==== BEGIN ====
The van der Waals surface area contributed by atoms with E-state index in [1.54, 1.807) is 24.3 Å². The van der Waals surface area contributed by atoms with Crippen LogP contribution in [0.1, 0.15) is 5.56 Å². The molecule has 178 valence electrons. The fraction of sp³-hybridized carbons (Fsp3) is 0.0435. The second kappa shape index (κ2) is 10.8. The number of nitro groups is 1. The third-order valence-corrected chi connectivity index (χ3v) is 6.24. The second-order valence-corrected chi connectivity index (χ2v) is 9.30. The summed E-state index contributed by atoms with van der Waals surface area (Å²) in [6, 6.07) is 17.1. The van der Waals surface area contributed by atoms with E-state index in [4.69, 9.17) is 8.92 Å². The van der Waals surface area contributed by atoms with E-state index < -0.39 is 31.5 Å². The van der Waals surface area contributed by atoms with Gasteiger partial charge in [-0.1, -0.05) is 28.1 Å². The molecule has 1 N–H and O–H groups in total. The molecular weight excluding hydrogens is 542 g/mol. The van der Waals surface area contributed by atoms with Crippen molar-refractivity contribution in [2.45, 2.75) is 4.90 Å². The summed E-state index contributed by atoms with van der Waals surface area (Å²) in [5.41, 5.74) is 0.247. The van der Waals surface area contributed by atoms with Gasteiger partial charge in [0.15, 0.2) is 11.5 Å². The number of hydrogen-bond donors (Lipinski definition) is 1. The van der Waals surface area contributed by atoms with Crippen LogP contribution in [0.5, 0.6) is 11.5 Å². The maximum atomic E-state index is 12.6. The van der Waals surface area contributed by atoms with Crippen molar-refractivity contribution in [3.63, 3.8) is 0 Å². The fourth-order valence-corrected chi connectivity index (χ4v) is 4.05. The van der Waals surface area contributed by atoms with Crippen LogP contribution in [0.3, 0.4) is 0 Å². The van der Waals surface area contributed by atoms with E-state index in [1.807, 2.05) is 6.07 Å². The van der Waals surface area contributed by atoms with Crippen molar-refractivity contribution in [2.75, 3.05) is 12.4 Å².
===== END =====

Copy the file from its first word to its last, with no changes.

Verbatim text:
The van der Waals surface area contributed by atoms with E-state index in [1.54, 1.807) is 24.3 Å². The van der Waals surface area contributed by atoms with Crippen LogP contribution in [0.1, 0.15) is 5.56 Å². The molecule has 178 valence electrons. The fraction of sp³-hybridized carbons (Fsp3) is 0.0435. The second kappa shape index (κ2) is 10.8. The number of nitro groups is 1. The third-order valence-corrected chi connectivity index (χ3v) is 6.24. The second-order valence-corrected chi connectivity index (χ2v) is 9.30. The summed E-state index contributed by atoms with van der Waals surface area (Å²) in [6, 6.07) is 17.1. The van der Waals surface area contributed by atoms with E-state index in [4.69, 9.17) is 8.92 Å². The van der Waals surface area contributed by atoms with E-state index < -0.39 is 31.5 Å². The van der Waals surface area contributed by atoms with Gasteiger partial charge in [-0.1, -0.05) is 28.1 Å². The molecule has 1 N–H and O–H groups in total. The molecular weight excluding hydrogens is 542 g/mol. The van der Waals surface area contributed by atoms with Crippen molar-refractivity contribution in [2.45, 2.75) is 4.90 Å². The summed E-state index contributed by atoms with van der Waals surface area (Å²) in [5.41, 5.74) is 0.247. The van der Waals surface area contributed by atoms with Gasteiger partial charge in [0.15, 0.2) is 11.5 Å². The number of hydrogen-bond donors (Lipinski definition) is 1. The van der Waals surface area contributed by atoms with Crippen LogP contribution in [0.5, 0.6) is 11.5 Å². The maximum atomic E-state index is 12.6. The van der Waals surface area contributed by atoms with Crippen molar-refractivity contribution in [3.63, 3.8) is 0 Å². The fourth-order valence-corrected chi connectivity index (χ4v) is 4.05. The van der Waals surface area contributed by atoms with Crippen LogP contribution in [0.3, 0.4) is 0 Å². The van der Waals surface area contributed by atoms with E-state index in [1.807, 2.05) is 6.07 Å². The van der Waals surface area contributed by atoms with Crippen molar-refractivity contribution in [2.75, 3.05) is 12.4 Å².